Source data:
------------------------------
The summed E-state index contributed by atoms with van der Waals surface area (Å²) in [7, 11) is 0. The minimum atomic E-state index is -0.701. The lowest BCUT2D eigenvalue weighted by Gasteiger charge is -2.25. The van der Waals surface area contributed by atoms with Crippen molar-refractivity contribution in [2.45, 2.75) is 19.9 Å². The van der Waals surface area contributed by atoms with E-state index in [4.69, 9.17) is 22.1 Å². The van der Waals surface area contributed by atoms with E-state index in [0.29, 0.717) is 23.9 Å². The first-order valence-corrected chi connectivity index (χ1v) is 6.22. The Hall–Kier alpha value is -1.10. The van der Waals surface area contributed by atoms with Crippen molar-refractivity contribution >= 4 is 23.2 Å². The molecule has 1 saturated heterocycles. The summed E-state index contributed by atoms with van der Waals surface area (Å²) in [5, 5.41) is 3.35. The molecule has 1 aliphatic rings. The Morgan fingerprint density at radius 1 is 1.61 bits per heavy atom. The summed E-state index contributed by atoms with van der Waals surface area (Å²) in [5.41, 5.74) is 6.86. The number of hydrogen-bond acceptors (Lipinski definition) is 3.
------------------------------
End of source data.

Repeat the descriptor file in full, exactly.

The summed E-state index contributed by atoms with van der Waals surface area (Å²) in [7, 11) is 0. The minimum atomic E-state index is -0.701. The lowest BCUT2D eigenvalue weighted by Gasteiger charge is -2.25. The van der Waals surface area contributed by atoms with Crippen molar-refractivity contribution in [2.45, 2.75) is 19.9 Å². The van der Waals surface area contributed by atoms with E-state index in [4.69, 9.17) is 22.1 Å². The van der Waals surface area contributed by atoms with E-state index in [0.29, 0.717) is 23.9 Å². The first-order valence-corrected chi connectivity index (χ1v) is 6.22. The Hall–Kier alpha value is -1.10. The van der Waals surface area contributed by atoms with Crippen molar-refractivity contribution >= 4 is 23.2 Å². The molecule has 1 saturated heterocycles. The summed E-state index contributed by atoms with van der Waals surface area (Å²) in [5, 5.41) is 3.35. The molecule has 1 aliphatic rings. The Morgan fingerprint density at radius 1 is 1.61 bits per heavy atom. The summed E-state index contributed by atoms with van der Waals surface area (Å²) in [5.41, 5.74) is 6.86. The number of hydrogen-bond acceptors (Lipinski definition) is 3.